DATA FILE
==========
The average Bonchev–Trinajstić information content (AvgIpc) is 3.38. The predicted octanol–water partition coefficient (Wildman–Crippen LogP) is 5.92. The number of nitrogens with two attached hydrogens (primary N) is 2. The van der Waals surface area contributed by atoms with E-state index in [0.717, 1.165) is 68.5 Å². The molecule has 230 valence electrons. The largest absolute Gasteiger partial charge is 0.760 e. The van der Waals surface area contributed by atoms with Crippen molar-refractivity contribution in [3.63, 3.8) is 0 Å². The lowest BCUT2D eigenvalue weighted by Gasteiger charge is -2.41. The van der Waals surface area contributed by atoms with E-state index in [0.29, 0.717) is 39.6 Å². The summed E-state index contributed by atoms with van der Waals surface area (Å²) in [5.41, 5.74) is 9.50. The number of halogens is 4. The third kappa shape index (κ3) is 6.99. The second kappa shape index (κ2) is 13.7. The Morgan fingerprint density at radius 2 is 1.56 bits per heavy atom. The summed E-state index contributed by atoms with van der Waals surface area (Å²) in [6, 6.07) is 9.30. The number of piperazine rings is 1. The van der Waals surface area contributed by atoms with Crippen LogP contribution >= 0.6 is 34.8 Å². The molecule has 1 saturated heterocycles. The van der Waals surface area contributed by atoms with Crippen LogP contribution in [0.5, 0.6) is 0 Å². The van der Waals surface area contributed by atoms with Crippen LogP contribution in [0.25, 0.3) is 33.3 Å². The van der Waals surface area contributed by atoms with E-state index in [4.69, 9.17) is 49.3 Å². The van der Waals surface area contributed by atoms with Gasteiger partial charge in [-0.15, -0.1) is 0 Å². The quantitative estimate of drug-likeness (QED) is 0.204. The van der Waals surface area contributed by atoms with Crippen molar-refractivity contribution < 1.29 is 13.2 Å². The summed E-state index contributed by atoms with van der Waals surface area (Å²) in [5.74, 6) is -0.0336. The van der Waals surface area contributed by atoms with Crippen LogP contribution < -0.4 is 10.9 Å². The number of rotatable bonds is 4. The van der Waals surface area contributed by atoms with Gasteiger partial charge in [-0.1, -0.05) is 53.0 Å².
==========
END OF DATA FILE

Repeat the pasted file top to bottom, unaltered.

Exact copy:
The average Bonchev–Trinajstić information content (AvgIpc) is 3.38. The predicted octanol–water partition coefficient (Wildman–Crippen LogP) is 5.92. The number of nitrogens with two attached hydrogens (primary N) is 2. The van der Waals surface area contributed by atoms with E-state index in [0.717, 1.165) is 68.5 Å². The molecule has 230 valence electrons. The largest absolute Gasteiger partial charge is 0.760 e. The van der Waals surface area contributed by atoms with Crippen molar-refractivity contribution in [3.63, 3.8) is 0 Å². The lowest BCUT2D eigenvalue weighted by Gasteiger charge is -2.41. The van der Waals surface area contributed by atoms with E-state index in [0.29, 0.717) is 39.6 Å². The summed E-state index contributed by atoms with van der Waals surface area (Å²) in [5.41, 5.74) is 9.50. The number of halogens is 4. The third kappa shape index (κ3) is 6.99. The second kappa shape index (κ2) is 13.7. The Morgan fingerprint density at radius 2 is 1.56 bits per heavy atom. The summed E-state index contributed by atoms with van der Waals surface area (Å²) in [6, 6.07) is 9.30. The number of piperazine rings is 1. The van der Waals surface area contributed by atoms with Crippen LogP contribution >= 0.6 is 34.8 Å². The molecule has 1 saturated heterocycles. The van der Waals surface area contributed by atoms with Crippen LogP contribution in [0.5, 0.6) is 0 Å². The van der Waals surface area contributed by atoms with Crippen LogP contribution in [0.25, 0.3) is 33.3 Å². The van der Waals surface area contributed by atoms with E-state index in [4.69, 9.17) is 49.3 Å². The van der Waals surface area contributed by atoms with Gasteiger partial charge in [-0.15, -0.1) is 0 Å². The quantitative estimate of drug-likeness (QED) is 0.204. The van der Waals surface area contributed by atoms with Crippen molar-refractivity contribution < 1.29 is 13.2 Å². The summed E-state index contributed by atoms with van der Waals surface area (Å²) in [5.74, 6) is -0.0336. The van der Waals surface area contributed by atoms with Crippen LogP contribution < -0.4 is 10.9 Å². The number of rotatable bonds is 4. The van der Waals surface area contributed by atoms with Gasteiger partial charge in [-0.1, -0.05) is 53.0 Å².